3. A foldable trestle including a pair of upwardly converging supports providing beam engaging edges at their upper ends, a solid cross bar connecting the supports at their lower portions, a tie rod having threaded ends extending thru openings in the upper portions of the supports and a bend midway of its ends forming a seat for the lower edge of a scaffold beam, and a hand nut threaded on each end of the tie rod, the angle of said bend being more acute than an arc having its radius equal to the distance between the bottom of the beam and said beam engaging upper ends of the supports.
4. In a foldable trestle including a pair of upwardly converging supports, a tie rod extended thru the upper portions of the supports having a bend midway of its ends providing a V-shaped seat for the lower edge of a scafifold beam, and a hand nut threaded on each end of the tie rod for engagement with the supports whereby said seat may be adjusted for vertically positioning the beam between the upper ends of the supports.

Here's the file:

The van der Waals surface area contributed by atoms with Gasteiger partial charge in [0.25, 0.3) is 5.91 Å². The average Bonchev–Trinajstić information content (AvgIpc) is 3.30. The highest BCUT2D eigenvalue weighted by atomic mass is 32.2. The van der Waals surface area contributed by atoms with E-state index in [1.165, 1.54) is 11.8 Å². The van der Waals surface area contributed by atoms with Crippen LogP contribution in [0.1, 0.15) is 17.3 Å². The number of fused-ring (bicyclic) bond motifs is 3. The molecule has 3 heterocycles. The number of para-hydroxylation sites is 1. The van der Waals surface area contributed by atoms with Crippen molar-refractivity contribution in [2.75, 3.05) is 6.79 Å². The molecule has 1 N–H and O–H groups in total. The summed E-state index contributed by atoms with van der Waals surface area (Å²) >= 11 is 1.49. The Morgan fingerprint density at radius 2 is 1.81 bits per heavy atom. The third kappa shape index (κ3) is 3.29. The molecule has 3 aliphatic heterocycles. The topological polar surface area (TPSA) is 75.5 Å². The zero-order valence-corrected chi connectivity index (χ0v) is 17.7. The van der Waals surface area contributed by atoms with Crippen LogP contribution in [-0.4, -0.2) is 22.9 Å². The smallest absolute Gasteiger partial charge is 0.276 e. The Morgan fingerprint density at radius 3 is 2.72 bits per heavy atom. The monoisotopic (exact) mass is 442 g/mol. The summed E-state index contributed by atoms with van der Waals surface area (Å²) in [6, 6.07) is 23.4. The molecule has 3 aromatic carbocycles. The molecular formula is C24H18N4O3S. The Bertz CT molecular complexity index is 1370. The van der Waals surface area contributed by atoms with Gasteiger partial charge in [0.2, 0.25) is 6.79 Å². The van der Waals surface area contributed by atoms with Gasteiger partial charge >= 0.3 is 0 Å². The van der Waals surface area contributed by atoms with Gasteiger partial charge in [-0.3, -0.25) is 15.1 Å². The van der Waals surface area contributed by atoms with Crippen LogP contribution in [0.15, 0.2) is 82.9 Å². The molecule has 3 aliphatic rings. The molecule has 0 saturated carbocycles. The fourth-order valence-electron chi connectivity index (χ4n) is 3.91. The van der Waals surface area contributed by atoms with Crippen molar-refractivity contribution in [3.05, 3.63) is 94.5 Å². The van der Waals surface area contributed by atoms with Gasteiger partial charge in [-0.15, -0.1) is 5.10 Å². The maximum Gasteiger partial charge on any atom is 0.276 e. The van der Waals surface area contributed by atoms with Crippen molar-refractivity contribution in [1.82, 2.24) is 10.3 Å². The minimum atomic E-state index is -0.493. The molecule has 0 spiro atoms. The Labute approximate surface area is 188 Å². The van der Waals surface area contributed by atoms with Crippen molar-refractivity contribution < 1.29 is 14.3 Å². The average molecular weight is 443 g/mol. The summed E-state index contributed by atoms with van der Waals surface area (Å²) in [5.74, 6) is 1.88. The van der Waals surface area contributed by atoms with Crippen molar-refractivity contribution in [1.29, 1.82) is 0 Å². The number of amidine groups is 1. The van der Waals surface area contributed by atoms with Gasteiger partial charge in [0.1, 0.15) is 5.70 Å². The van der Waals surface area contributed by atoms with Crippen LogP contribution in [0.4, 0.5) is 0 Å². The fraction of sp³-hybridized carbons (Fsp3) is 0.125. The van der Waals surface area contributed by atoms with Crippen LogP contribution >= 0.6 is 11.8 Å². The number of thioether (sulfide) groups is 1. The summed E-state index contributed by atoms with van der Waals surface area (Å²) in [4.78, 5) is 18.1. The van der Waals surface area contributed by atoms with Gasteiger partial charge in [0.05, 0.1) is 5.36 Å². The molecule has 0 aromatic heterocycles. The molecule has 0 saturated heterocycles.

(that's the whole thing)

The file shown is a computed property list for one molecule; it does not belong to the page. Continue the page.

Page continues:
5. In a scaffold beam support, a pair of upwardly converging legs, a pivotally connected spacer bar for the lower ends of the legs, a tie rod adjacent the upper ends of the legs having angularly disposed portions provided with threaded end sections extending thru the legs, a nut threaded upon each end section of the tie rod and limiting movement of the legs toward one another, and a hand nut threaded upon each end section of the tie rod for drawing the upper ends of the legs into clamping engagement with the beam.